In a country covering three and a half million square miles, there are bound to be numerous natural disasters occurring over the course of any particular year. The typical reaction from politicians, mayors, governors, and even presidents, is to issue solemn threats to all potential sellers that they will be punished if they are caught price gouging.
Gouging regulations are a form of maximum price control. The only difference is that, with formal price controls, there is a stated upper limit beyond which offenders will be punished. With gouging, the upper limit is open to interpretation. In both cases, the net effect is that prices are held below what the market requires, often significantly so. The relationship of supply and demand to prices is one of those principles that are almost universally accepted by economists, as well as anybody else who has taken the time to understand it. It still holds true during disasters.
Whether or not politicians, consumers or anyone else likes the reality, when there is scarcity of anything, where the quantity demanded exceeds the quantity supplied, the price will automatically rise, and the greater the demand or the greater the scarcity, the higher the price. In a widespread disaster, many goods are likely in short supply, as stocks have been destroyed, as are vehicles and roads to resupply. At the same time, homes, food, and water are destroyed or contaminated, causing a spike in demand for these things, as well as building materials and most other supplies. Prices naturally rise rapidly. Calling it gouging is a politicians way of trying to look like a white knight saving the people from certain destruction.
Recognizing that people respond to incentives, however, what happens when prices are allowed to rise as the market would dictate? At a high price, families without a home would try to squeeze more people into a hotel room rather than rent multiple rooms. An extra room is thus left for another family. People would conserve fresh water, boil their own, or even sell some of their excess to those who don’t have any, and the list goes on. Demand is held in check.
On the other side, if prices were allowed to rise appropriately, vendors would work harder to replenish and outside suppliers would bring materials in, decreasing the scarcity. On both the supply side and the demand side, the actions would mitigate the price spike.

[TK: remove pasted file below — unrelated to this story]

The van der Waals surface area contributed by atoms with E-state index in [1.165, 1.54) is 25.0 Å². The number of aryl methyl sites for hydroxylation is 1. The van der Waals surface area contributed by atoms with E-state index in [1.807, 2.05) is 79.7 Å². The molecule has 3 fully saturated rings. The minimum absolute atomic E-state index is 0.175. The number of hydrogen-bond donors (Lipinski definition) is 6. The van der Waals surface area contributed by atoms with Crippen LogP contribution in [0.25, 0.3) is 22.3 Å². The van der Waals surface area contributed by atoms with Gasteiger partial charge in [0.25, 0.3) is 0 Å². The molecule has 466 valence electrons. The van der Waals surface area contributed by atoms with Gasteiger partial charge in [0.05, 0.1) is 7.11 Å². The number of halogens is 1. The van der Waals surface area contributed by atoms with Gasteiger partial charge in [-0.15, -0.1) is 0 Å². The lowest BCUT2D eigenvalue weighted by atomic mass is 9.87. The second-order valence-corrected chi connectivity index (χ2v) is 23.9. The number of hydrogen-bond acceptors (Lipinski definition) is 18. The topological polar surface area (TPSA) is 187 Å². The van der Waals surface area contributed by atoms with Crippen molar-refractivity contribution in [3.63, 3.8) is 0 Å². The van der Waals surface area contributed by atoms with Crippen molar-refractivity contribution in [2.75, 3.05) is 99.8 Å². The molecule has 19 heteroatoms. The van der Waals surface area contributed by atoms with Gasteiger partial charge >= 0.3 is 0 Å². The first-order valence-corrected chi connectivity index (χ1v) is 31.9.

With price controls, in nearly every case, people purchase more of the bargain materials, taking it off the market, leaving none for others who need it, exaggerating the shortage. Suppliers have little incentive to incur the extra cost to expedite new deliveries, and outside suppliers are repelled by anti-business mentality.
If politicians really had the well being of the people in mind, when the next disaster strikes, they would make a loud and clear pronouncement: “Price gougers are welcome! Everyone come and make as much profit as you can!” What you would find is that people conserved more at higher prices and helped each other through difficult times. Not only would you see local vendors scrambling to get new supplies, within days you would witness an influx of out-of-town suppliers with truckloads of goods and an army of contractors and other workers descend upon the area. Within that same period of time, there would be so much extra material and supplies that prices would likely fall to the previous level or below. Instead of many years, as it did with Hurricane Katrina, recovery would happen quickly.
Politicians being politicians, I don’t realistically believe that proposal would see the light of day. They are more interested in pandering to vocal activists and to populist economic ignorance.